Just now, someone somewhere purchased a large file cabinet and copy machine to organize all of her business-related documents. Her contracts, checks, and employee files don’t just take up precious real estate in her small office; generating and storing all these hard copies can cost her hundreds of dollars per year. Maybe she hasn’t heard of e-signature technology or she isn’t sure if whether it’s legal.
It may surprise you to know that e-signatures are legally binding in most countries, and they have been legal in the United States for over a decade.
Going paperless might sound a little scary, but it’s really one of the best ways to boost your business’s productivity and efficiency. Better yet, going paperless is easier than you think.
Where Is It Legal?
About 14 years ago, e-signatures became legal in the United States with the passing of the Electronic Signatures in Global and National Commerce Act (U.S. ESIGN Act, 2000).
The United Kingdom, along with other European Union countries, Canada, and even some countries in South America, Africa, and the Oceania region, have since passed similar laws.
There are some countries where e-signatures do not share the same legal standing as handwritten ones. China, India, France, Japan, and Russia (to name a few) have enacted legislation regarding the effect and validity of digital signatures.
Companies that deal internationally should know that e-signatures do not hold the same value as handwritten signatures in these nations. Fortunately, that shouldn’t impact most small businesses in the US.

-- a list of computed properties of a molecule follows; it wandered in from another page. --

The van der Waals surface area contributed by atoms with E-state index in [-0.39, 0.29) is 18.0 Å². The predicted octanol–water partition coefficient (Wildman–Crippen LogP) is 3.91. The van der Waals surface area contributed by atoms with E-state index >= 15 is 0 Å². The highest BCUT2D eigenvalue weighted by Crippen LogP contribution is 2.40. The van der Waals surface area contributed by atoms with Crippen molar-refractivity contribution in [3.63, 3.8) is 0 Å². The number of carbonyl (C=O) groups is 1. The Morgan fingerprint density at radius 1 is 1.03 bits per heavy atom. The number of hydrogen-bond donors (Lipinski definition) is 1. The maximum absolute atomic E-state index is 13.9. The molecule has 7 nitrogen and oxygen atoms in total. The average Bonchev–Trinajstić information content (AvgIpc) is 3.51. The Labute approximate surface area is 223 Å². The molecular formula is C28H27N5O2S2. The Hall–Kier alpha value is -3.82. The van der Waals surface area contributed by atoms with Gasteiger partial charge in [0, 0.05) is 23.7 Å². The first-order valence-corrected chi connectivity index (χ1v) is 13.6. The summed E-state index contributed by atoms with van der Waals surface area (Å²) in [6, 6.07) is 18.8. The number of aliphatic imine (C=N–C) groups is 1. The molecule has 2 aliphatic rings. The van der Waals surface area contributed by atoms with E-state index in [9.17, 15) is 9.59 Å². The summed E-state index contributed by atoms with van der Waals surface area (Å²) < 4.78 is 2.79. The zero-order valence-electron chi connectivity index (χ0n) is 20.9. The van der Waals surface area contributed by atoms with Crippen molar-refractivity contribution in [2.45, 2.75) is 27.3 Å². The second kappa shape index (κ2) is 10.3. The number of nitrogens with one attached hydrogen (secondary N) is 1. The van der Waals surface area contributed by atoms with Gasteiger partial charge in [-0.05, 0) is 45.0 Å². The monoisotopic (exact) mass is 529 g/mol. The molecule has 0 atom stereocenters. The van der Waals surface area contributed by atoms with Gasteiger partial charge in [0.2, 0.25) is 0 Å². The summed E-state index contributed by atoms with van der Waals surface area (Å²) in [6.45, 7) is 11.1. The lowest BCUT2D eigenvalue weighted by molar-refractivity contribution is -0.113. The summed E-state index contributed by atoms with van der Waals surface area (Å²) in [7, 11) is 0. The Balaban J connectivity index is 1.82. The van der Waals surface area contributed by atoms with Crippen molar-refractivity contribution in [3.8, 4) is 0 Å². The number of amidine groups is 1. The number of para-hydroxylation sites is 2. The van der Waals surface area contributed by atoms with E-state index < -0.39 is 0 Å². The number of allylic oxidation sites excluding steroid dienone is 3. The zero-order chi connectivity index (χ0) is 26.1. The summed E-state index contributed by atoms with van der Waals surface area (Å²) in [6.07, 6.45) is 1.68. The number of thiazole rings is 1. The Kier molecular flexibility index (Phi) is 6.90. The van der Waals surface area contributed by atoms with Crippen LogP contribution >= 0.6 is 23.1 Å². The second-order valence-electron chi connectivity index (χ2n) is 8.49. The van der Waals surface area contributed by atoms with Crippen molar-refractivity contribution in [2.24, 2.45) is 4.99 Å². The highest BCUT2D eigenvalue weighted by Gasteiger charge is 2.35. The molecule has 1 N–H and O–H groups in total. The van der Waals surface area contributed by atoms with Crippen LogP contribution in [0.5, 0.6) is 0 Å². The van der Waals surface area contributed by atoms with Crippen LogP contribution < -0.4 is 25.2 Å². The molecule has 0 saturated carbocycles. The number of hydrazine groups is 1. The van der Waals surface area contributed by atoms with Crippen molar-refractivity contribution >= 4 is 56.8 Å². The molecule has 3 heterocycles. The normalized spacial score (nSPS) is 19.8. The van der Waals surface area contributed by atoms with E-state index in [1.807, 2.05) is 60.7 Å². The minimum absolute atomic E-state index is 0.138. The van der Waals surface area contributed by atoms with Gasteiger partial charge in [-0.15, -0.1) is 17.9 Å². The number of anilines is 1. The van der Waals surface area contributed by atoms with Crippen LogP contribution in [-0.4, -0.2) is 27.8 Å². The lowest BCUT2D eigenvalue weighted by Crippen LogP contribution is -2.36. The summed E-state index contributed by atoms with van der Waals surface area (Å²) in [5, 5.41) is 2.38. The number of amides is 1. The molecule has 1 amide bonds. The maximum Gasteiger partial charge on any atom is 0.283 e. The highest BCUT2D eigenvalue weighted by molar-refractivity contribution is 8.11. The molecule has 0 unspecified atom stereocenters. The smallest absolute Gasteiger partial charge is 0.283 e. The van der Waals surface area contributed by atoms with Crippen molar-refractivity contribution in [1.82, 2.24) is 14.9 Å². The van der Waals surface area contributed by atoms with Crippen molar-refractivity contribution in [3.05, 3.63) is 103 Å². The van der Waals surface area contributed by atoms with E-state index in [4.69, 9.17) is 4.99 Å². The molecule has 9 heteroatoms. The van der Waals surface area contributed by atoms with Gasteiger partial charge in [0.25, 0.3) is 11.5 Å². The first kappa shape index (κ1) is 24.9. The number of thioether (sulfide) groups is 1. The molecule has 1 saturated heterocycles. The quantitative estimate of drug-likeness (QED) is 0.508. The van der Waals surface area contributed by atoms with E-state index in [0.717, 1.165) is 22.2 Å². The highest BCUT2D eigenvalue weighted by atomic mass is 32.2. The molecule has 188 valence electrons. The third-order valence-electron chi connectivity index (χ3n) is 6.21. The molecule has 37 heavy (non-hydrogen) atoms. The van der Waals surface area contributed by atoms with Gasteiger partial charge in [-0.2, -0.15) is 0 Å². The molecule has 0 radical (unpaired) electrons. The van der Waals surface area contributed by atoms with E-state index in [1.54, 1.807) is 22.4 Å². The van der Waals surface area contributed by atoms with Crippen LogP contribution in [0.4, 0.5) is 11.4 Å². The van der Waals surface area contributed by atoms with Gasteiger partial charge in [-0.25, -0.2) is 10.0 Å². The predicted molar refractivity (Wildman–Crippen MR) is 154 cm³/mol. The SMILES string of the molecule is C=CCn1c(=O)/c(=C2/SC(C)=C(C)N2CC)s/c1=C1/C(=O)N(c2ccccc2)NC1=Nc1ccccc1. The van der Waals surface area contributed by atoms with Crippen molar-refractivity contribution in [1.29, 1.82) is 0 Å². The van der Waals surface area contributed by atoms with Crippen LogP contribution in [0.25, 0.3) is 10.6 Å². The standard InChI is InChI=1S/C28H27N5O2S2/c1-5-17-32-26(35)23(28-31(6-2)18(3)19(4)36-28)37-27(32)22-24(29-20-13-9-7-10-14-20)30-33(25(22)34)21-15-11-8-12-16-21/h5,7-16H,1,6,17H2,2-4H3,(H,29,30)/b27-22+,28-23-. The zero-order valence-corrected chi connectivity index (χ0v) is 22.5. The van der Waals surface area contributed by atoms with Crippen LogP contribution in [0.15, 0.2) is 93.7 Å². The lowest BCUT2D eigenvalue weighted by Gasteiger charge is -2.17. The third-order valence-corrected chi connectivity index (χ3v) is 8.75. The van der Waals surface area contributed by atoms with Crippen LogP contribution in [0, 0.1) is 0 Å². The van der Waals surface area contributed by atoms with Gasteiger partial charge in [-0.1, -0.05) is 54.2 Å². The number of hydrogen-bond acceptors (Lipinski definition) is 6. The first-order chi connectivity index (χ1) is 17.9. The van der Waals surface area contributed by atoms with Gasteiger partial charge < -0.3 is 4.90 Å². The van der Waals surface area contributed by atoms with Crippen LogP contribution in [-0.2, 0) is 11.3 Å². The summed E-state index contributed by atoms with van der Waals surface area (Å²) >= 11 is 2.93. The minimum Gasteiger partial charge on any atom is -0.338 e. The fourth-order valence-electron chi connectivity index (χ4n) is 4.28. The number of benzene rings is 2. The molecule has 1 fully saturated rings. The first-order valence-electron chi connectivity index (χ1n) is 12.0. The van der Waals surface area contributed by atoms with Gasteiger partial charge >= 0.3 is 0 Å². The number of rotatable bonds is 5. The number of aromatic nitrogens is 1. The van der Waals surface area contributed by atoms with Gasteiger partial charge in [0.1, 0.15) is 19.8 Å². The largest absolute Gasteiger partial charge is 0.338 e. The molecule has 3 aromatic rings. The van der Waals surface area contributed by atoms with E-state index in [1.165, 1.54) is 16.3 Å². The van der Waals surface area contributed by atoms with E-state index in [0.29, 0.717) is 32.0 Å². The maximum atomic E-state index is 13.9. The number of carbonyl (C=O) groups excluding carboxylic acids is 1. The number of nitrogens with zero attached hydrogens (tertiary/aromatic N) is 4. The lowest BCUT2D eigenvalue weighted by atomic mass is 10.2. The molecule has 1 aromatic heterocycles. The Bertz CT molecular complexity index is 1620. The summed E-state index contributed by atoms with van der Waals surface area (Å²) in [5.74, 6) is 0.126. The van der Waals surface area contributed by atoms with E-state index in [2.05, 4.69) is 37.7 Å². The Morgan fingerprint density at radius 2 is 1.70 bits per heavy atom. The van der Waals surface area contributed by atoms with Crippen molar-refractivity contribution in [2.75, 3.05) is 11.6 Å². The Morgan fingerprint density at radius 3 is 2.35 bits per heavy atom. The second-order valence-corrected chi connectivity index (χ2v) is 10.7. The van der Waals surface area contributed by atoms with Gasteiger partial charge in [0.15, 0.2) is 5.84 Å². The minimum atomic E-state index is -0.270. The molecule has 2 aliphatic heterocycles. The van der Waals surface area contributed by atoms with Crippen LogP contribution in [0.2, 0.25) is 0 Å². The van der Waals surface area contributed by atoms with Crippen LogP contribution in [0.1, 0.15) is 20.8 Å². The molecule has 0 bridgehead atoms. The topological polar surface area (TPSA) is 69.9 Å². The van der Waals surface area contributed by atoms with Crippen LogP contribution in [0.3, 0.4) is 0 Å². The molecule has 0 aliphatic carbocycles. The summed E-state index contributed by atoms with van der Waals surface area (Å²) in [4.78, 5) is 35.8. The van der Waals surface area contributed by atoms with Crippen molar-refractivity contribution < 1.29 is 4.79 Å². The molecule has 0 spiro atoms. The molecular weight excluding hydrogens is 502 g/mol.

Evangelize Paperless in Your Office
August 21, 2020: The Ultimate Forecasting Tool to Help Your Business Survive COVIDHiring and Growth
As Joe Kissell of MacWorld says, “the biggest barrier to a paperless office may be the very word paperless.” This may be true. It can be daunting to completely let go of something used nearly every day.
This type of resistance makes it extra important to implement paperless alternatives that are so easy and intuitive to use that no one will balk at the change. There are a number of vendors that are evangelizing the paperless movement, including Gusto and PandaDoc.
In addition, apps like Asana and Trello keep your to-do lists and project management paperless, while Google Drive, Dropbox, and Box make for seamless collaboration. Other apps like Quote Roller allow you to create online business proposals. Once you’ve sealed the deal, you can use an app like Harvest or Freshbooks to allow you to better track your team’s time and expenses as well as pay invoices.
Going Paperless by the Numbers
Ever wonder how many trees it takes to sustain the amount of paper your business uses in a year? The Businesses Paper Calculator provides a good estimation. Using just 2 reams of paper per week equates to 624 pounds of paper per year or 7 trees. It puts things into perspective.
According to Cecil Adams, the use of office paper in the U.S. has decreased by 40 percent from 2000 (the peak of office paper consumption) to 2011, with similar reductions seen in Europe as well.
Going paperless not only has environmental benefits, but it can significantly boost productivity, reduce costs, and increase profitability. The software you’ll use to help you go paperless will help you get organized and retain secure electronic backups of documents. No more rummaging through hard-copy files looking for that one receipt, invoice, business contract, or contact number.
Additionally, The Paperless Project, a grassroots movement educating businesses on going paperless, reports that:
- 15% of an organization’s revenues are spent creating, managing and distributing documents;
- The average document is printed 5 times; and
- At $30/hr, knowledge workers waste $4,500/year working with paper.
Those are definitely some numbers to think about.
Less time spent on administrative and duplicative tasks means more time spent where it’s needed: focusing on your business.